How technology is building the future of construction.
Matthew Barbuto is a co-founder at Ynomia and is leading the charge in innovation in the construction space. Ynomia digitizes real-world projects and enables the integration of emerging technologies to achieve breakthrough efficiency in time, cost, quality and safety, all realized through digital twin technology. We recently chatted with Matthew about his company, happenings in the industry, and how it’s going to evolve in the future.
FuturePlace: What inspired you to start Ynomia?
Matthew Barbuto: My experience prior to Ynomia was in mergers and acquisitions at BHP, the number one global mining company. Previously I was with FMH Group, which is now Australia’s largest logistics services provider. At FMH, I was CFO, CEO, and, more recently, Executive Director. The blend of those experiences, and getting to learn from amazing deal makers and ambitious, growth-oriented entrepreneurs was motivating and was a big part of what moved me to create Ynomia. I had been exposed to a legacy industry evolving into digitalization, combined with a chance encounter with some amazing proprietary IP which was BLEAT, or Bluetooth Low Energy Asset Tracking, at CSIRO (Commonwealth Scientific and Industrial Research Organisation which is an Australian Government agency responsible for scientific research). This became the catalyst to create Ynomia and focus our efforts on helping construction become the world’s highest-performing industry.
FP: Where did the name Ynomia come from?
MB: Ynomia’s name originates with Eunomia, the Greek goddess of Good Order and Governance. The name reflects the founders’ shared vision of bringing new order to the organized chaos of construction.
FP: Very creative name and great reason. What do you think is the biggest challenge for construction today?
MB: I think many construction field execution problems actually stem from projects’ contracting phase. This drives many of the downstream problems and often results in a lack of collaboration and transparency. Whilst Ynomia is focused on supporting better project execution, I would love to operate in a world where construction contracts incentivized those involved in the design and build phases to share data more openly and leverage this powerful resource. I mean that in both a real time sense and also through better historical time series data. Then we could understand what is or isn’t possible in terms of project schedules.
FP: Speaking of data n how time has changed what we’re doing with it, how did the pandemic emphasize the importance of digital twins?
MB: For our customers, the need for real time construction data and remote monitoring rapidly accelerated through the pandemic. The natural by-product of that has been the need to have better visualization tools. With better tools, we can make sense of available higher velocity data and especially for users who aren’t as confident working in 3D yet. Digital twins, powered by autonomous data streams, make this powerful tool more accessible to project teams.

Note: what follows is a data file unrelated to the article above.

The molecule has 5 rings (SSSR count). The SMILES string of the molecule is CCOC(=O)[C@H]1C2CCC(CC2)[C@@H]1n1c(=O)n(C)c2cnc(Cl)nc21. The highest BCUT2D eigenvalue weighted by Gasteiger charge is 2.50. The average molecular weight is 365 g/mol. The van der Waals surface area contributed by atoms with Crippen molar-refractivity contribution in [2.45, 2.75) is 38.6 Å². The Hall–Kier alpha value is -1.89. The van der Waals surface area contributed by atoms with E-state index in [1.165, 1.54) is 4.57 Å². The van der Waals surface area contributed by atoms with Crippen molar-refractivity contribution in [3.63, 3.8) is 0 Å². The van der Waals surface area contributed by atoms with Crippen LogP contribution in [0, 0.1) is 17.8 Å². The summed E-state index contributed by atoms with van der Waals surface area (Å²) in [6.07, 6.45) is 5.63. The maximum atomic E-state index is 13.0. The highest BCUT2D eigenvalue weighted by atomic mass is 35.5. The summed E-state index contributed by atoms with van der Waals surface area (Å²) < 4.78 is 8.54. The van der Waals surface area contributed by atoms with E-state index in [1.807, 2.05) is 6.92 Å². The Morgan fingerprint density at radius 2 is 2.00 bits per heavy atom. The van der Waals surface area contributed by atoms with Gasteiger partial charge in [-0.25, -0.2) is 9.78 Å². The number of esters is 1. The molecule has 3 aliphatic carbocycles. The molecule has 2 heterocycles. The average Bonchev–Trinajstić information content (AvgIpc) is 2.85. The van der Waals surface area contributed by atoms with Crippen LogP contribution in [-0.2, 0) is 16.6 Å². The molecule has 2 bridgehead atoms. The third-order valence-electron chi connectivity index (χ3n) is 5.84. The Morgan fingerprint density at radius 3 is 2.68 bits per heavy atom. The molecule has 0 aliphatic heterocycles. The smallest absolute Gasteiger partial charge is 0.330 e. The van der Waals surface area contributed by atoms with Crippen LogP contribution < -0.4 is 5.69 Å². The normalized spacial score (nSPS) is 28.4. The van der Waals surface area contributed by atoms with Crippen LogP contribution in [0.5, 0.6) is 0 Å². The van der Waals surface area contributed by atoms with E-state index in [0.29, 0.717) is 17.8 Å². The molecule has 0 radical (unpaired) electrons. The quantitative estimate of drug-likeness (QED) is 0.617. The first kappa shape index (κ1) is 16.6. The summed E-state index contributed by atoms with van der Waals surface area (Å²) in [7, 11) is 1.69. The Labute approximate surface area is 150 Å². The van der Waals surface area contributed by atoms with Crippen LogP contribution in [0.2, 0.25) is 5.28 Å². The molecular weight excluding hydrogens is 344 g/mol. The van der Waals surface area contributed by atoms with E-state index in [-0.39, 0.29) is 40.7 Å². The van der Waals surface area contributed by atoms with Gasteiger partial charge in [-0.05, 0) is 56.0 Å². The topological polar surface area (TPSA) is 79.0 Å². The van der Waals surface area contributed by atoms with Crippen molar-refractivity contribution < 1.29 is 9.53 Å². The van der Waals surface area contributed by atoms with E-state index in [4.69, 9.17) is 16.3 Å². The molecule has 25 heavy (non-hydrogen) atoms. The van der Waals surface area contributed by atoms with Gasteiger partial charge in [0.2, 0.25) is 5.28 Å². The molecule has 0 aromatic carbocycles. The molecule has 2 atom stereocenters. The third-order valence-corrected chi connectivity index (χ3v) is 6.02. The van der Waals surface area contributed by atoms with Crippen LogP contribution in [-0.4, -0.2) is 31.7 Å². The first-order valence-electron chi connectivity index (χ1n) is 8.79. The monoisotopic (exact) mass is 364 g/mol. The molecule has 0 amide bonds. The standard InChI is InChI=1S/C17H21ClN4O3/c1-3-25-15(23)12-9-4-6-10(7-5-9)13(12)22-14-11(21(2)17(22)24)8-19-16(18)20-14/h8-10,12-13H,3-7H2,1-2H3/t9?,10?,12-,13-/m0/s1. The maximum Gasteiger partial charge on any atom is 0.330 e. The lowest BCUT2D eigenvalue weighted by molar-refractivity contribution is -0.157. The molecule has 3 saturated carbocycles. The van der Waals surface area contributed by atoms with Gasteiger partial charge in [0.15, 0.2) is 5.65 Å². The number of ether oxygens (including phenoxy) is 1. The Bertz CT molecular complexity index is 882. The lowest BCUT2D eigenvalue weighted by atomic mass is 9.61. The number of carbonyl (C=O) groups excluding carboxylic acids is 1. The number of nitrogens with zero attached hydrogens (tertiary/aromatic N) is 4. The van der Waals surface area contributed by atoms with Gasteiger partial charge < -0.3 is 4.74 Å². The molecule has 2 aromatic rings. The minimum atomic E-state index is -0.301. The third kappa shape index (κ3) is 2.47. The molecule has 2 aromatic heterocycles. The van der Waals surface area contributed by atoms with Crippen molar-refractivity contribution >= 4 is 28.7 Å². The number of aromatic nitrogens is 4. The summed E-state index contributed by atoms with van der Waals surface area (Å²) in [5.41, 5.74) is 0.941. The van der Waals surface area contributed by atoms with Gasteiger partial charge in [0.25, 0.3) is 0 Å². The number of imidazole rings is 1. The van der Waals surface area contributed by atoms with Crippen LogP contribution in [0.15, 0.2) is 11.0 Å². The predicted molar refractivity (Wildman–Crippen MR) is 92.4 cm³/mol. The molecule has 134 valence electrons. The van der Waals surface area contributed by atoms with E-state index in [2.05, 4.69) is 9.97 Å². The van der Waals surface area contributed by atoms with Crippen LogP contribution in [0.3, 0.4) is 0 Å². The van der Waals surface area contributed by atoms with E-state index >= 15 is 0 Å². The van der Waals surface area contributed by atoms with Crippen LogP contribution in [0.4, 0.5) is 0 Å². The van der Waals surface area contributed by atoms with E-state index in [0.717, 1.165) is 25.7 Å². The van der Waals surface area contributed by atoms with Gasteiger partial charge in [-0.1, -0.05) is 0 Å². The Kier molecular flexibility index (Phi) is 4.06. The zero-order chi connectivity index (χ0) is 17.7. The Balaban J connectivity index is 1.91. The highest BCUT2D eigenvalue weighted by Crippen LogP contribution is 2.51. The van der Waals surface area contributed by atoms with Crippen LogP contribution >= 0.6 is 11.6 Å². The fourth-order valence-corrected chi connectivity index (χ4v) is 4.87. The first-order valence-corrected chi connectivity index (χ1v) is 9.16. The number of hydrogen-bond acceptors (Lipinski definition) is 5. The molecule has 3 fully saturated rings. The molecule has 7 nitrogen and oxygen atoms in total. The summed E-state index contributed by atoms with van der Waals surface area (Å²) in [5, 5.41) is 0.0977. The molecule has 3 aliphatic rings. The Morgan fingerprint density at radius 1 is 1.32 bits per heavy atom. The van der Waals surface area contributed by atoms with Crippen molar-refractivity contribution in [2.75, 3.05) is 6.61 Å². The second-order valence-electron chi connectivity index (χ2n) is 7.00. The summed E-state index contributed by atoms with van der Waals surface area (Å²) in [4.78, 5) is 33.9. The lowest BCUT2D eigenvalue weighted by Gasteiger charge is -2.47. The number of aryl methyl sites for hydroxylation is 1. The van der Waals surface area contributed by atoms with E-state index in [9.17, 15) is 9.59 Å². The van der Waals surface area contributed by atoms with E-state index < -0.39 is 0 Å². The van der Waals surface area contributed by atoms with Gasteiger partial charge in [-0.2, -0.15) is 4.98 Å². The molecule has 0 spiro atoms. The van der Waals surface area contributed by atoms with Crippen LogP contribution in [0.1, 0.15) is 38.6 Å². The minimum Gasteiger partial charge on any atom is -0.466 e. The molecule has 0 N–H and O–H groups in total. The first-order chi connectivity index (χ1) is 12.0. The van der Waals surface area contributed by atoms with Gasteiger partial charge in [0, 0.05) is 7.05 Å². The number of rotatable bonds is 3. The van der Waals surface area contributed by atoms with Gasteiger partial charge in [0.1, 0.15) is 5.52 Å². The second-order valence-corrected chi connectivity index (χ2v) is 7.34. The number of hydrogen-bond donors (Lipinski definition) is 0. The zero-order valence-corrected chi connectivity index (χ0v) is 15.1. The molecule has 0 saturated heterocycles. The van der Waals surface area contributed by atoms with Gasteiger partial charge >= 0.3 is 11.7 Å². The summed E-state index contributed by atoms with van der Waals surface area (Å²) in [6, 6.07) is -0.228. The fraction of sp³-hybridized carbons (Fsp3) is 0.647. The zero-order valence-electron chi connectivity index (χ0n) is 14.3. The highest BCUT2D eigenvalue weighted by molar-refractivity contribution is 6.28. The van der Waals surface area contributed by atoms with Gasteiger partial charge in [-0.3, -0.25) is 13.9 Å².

FP: Interesting! While we’re on the topic of teams, what’s the impact of Ynomia’s technology on labour?
MB: In a market where labour is in short supply, autonomous data collection tools like Ynomia’s have the clear advantage of being more accurate, reliable, and timely, which essentially drives better decision-making. However, the foundational benefit is that human resources are able to elevate their focus to higher-value activities and can leave the data collection to distributed sensing systems like Ynomia’s.
FP: That’s a great improvement. Can you dive into how your technology works in areas that GPS doesn’t work?
MB: Real Time Location Services (RTLS) indoors is a challenging technical pursuit, especially in GPS-denied spaces like construction sites. These places often have unavailable or inconsistent power and connectivity. Plus, the environment is constantly changing as construction progresses, new workspaces are added, safe workspaces become unsafe, and all with the implications for RF signal attenuation. We are fortunate to have partnered with CSIRO, inventors of Wi-Fi, to build a full-stack IoT platform specifically targeted at Construction. Now, all the design thinking in how the system is planned, deployed, and functions is with the relevant field conditions in mind.
FP: How do you see the construction industry evolving in the next five years? Ten years?
MB: It is an exciting time to be involved in construction. The adoption of new technologies and methodologies has enormous potential to improve safety and productivity, which are both hugely important. However, the greatest opportunity from my perspective, and this is a priority today and over the next five to ten years, is to leverage these emerging innovations to reduce the environmental impact of construction and the built environment more generally. This is the challenge and opportunity which will have the greatest future societal impact.
PropTech NEXT Summit
Matthew will be speaking at our PropTech NEXT Summit, taking place on 8-9 December 2021. Proptech NEXT is the most important regional event dedicated to built world innovation, technology, funding and matchmaking. Whether you are involved with office, industrial, construction, retail or residential… the Proptech Next Summit has got you covered.